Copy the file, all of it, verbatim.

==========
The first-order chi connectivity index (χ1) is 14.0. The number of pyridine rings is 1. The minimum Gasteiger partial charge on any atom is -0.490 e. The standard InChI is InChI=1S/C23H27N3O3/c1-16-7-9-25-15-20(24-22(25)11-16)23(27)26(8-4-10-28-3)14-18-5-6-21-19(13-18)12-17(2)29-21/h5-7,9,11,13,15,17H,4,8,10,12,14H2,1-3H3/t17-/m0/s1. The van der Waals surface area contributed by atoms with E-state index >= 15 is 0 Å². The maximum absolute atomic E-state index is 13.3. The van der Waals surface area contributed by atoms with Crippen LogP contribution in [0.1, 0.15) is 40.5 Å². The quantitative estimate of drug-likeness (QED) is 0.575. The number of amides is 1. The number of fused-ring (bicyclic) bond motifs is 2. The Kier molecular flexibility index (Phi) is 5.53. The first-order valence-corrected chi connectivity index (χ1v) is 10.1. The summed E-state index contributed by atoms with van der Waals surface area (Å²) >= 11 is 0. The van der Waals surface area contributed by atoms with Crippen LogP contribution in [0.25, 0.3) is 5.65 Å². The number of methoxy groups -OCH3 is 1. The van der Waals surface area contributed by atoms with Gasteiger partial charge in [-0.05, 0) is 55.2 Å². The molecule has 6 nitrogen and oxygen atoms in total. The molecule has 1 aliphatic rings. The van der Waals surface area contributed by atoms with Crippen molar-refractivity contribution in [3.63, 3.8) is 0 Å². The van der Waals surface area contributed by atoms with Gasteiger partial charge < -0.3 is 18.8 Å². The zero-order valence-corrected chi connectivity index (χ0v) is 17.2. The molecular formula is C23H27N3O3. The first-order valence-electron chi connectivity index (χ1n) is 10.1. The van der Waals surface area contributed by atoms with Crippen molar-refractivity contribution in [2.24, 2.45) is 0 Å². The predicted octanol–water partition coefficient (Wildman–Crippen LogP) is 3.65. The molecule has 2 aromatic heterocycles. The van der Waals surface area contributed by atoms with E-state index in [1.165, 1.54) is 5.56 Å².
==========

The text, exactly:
The first-order chi connectivity index (χ1) is 14.0. The number of pyridine rings is 1. The minimum Gasteiger partial charge on any atom is -0.490 e. The standard InChI is InChI=1S/C23H27N3O3/c1-16-7-9-25-15-20(24-22(25)11-16)23(27)26(8-4-10-28-3)14-18-5-6-21-19(13-18)12-17(2)29-21/h5-7,9,11,13,15,17H,4,8,10,12,14H2,1-3H3/t17-/m0/s1. The van der Waals surface area contributed by atoms with E-state index >= 15 is 0 Å². The maximum absolute atomic E-state index is 13.3. The van der Waals surface area contributed by atoms with Crippen LogP contribution in [0.1, 0.15) is 40.5 Å². The quantitative estimate of drug-likeness (QED) is 0.575. The number of amides is 1. The number of fused-ring (bicyclic) bond motifs is 2. The Kier molecular flexibility index (Phi) is 5.53. The first-order valence-corrected chi connectivity index (χ1v) is 10.1. The summed E-state index contributed by atoms with van der Waals surface area (Å²) >= 11 is 0. The van der Waals surface area contributed by atoms with Crippen LogP contribution in [0.25, 0.3) is 5.65 Å². The number of methoxy groups -OCH3 is 1. The van der Waals surface area contributed by atoms with Gasteiger partial charge in [-0.05, 0) is 55.2 Å². The molecule has 6 nitrogen and oxygen atoms in total. The molecule has 1 aliphatic rings. The van der Waals surface area contributed by atoms with Crippen molar-refractivity contribution in [3.63, 3.8) is 0 Å². The van der Waals surface area contributed by atoms with Gasteiger partial charge < -0.3 is 18.8 Å². The zero-order valence-corrected chi connectivity index (χ0v) is 17.2. The molecular formula is C23H27N3O3. The first-order valence-electron chi connectivity index (χ1n) is 10.1. The van der Waals surface area contributed by atoms with Crippen molar-refractivity contribution in [2.24, 2.45) is 0 Å². The predicted octanol–water partition coefficient (Wildman–Crippen LogP) is 3.65. The molecule has 2 aromatic heterocycles. The van der Waals surface area contributed by atoms with E-state index in [1.165, 1.54) is 5.56 Å².